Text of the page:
Past and present civil rights
& bisexual (LGB) issues.
All viewpoints covered.
In this website and just about everywhere else, "LGBT" refers to the
Lesbian, Gay, Bisexual and Transgender/Transsexual community.
The term "homosexual" in this section is used in its medical sense. It
refers to persons who have a homosexual orientation. That is, they
sexually attracted only to persons of the same sex. Unfortunately,
term is now being considered pejorative by some
in the LGBT
Many years ago, we titled this section "homosexuality and bisexuality."
We are gradually converting the titles of essays in this section over
to "lesbian, gay and bisexual" topics. These are more neutral terms,
at least for now.
1, By R. Albert Mohler, President of the Southern Baptist Theological Seminary, in his book "Homosexuality and the Bible." 2005:
"Homosexuality is now the most controversial issue of debate in American culture — and it is likely to stay that way for a long time. Once famously described as “the love that dares not speak its name,” homosexuality is now openly discussed and debated throughout American society. 4
Dr. Mohler made this comment in 2005, one year after private, consensual same-gender sexual behavior was decriminalized across the U.S., and one decade before marriage was extended to same-sex couples nationwide except for the territory of American Samoa. Both changes resulted from decisions by the U.S. Supreme Court.
When this menu was most recently updated during 2019-AUG, homosexuality remains a "controversial issue of debate." However, with the the ruling of the U.S. Supreme
Court in the case Obergefell v. Hodges which
legalizing gay marriage throughout the U.S. (except for American Samoa) it has diminished somewhat in importance. A debate that is now rapidly rising in importance concerns equal rights for transgender individuals.
2. The main difference between sexual orientation and gender identity:
3. An article on the evangelical web site: OneNewsNow.com:
On 2019-AUG-09, Steve Jordahl wrote an article: "A theory on slippery slope from faith to liberal bliss." It discussed several prominent Christian leaders who have abandoned some of the Bible's discriminatory teachings and have instead promoted the Golden Rule by refusing to discriminate against women and minorities.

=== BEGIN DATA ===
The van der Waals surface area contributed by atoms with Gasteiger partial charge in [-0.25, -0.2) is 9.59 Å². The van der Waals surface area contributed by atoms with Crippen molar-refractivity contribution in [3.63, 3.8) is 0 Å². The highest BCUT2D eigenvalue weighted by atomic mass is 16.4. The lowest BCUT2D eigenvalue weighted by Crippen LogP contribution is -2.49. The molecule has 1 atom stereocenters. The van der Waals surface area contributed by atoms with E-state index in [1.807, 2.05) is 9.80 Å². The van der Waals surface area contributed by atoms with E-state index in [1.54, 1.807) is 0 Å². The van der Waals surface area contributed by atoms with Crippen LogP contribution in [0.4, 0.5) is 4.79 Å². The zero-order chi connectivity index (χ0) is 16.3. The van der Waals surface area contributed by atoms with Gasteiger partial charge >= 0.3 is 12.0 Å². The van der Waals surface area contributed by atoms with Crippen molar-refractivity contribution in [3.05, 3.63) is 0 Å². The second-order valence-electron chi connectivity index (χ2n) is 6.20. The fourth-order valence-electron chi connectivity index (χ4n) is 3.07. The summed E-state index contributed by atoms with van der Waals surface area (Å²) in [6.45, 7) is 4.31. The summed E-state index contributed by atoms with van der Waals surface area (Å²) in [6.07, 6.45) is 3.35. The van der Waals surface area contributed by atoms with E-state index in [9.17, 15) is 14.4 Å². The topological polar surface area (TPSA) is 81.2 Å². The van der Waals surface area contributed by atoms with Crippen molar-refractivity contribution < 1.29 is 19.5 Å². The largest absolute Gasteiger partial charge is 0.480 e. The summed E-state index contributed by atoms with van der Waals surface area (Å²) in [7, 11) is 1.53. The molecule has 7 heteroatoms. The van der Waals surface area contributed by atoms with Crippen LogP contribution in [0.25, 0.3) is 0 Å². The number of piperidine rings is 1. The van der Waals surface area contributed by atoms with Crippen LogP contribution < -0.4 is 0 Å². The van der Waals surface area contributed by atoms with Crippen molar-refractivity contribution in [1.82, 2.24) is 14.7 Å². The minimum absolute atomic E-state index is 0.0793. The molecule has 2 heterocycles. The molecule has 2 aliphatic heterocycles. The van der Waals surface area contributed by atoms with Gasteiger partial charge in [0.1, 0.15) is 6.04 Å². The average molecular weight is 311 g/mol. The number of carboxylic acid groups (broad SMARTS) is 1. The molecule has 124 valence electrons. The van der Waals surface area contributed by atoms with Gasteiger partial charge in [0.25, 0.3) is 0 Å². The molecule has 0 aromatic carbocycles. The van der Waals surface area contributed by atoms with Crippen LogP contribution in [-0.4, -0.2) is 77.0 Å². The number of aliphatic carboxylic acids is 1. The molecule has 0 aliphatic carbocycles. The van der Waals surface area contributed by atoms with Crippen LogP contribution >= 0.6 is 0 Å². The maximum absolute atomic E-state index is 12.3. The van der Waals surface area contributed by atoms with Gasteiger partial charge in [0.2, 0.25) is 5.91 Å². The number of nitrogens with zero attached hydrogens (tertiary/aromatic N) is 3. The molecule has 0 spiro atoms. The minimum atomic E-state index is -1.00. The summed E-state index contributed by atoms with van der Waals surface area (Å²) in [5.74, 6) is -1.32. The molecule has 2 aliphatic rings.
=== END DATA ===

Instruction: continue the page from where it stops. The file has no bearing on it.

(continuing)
The main author of this web site submitted the first reader comment to the One News Now article. It states:
"It is important to realize that the Bible was written by humans in ancient times and reflected the culture of that time, which was anti-women, pro-execution for sexually active never-married women, anti-LGB persons, pro human slavery, and anti-transgender persons. Further, Noah's Curse of Ham was once interpreted as meaning that black-skinned people were eternally cursed to be slaves; this was the original root cause of racism.
Over the past century, slavery has been abolished in the U.S., Canada, etc.; women have been given the vote, are now often permitted to become clergy, etc., and are now generally treated as equals; LGB persons are now becoming recognized as having one of three normal and natural sexual orientations caused by epigenetics -- a layer on top of their DNA that turns various genes on and off; transgender persons have generally been found to have a male body and female brain structures or vice versa; skin color is now recognized as being caused by a very few genes out of over 20,000 human genes in our DNA. In short, we are beginning to ignore much of the Bible's treatment of women and minorities, and giving increased weight to its Golden Rule."
Very few of the comments I have submitted to articles in evengelical web sites ever see the light of day. I expecting that this comment will not be published.
During the early 21st century, the most controversial religious topic in North America related to the LGB community was marriage equality -- allowing qualified same-sex couples to marry, limited only by the same age and genetic restrictions that are in place for opposite-sex couples. This is discussed in a separate section of this web site.
During mid-2005, the federal government in Canada legalized such marriages across the entire country.
A decade later, on 2015-JUN-26, the U.S. Supreme Court made a major ruling in the case Obergefell v. Hodges. For the first time, same-sex couples were able to obtain marriage licenses across almost the entire United States -- all 50 states, 4 of 5 territories and the District of Columbia. For a while, some county clerks refused to issue licenses to same-sex couples. This forced the couples to travel to an adjacent county to obtain a license. As of 2019 the exceptions were:
The territory of American Samoa where most of the population are regarded as American residents, not American citizens. Thus rulings by the High Court do not necessarily apply there.
Some Native American jurisdictions where Native tribes are given jurisdiction over certain cultural matters.
As of mid-2019, all county clerks appear to be issuing licenses to same-sex couples. At least, no refusals have been discussed recently in the media. Even if a couple is refused a marriage license by one clerk, they can usually travel to an adjacent county in their state to obtain one.
Almost immediately after the High Court's ruling, those conservative religious and political groups that had worked to prevent marriage equality for the LGBT community switched from fighting gay marriage to concentrate their efforts at:
Although marriage equality was a major social change, some same-sex couples have been married one day only to find themselves legally fired from their jobs on the next.
Pro-equality groups have shifted their efforts to expanding equality to these other areas by passing state laws prohibiting discrimination.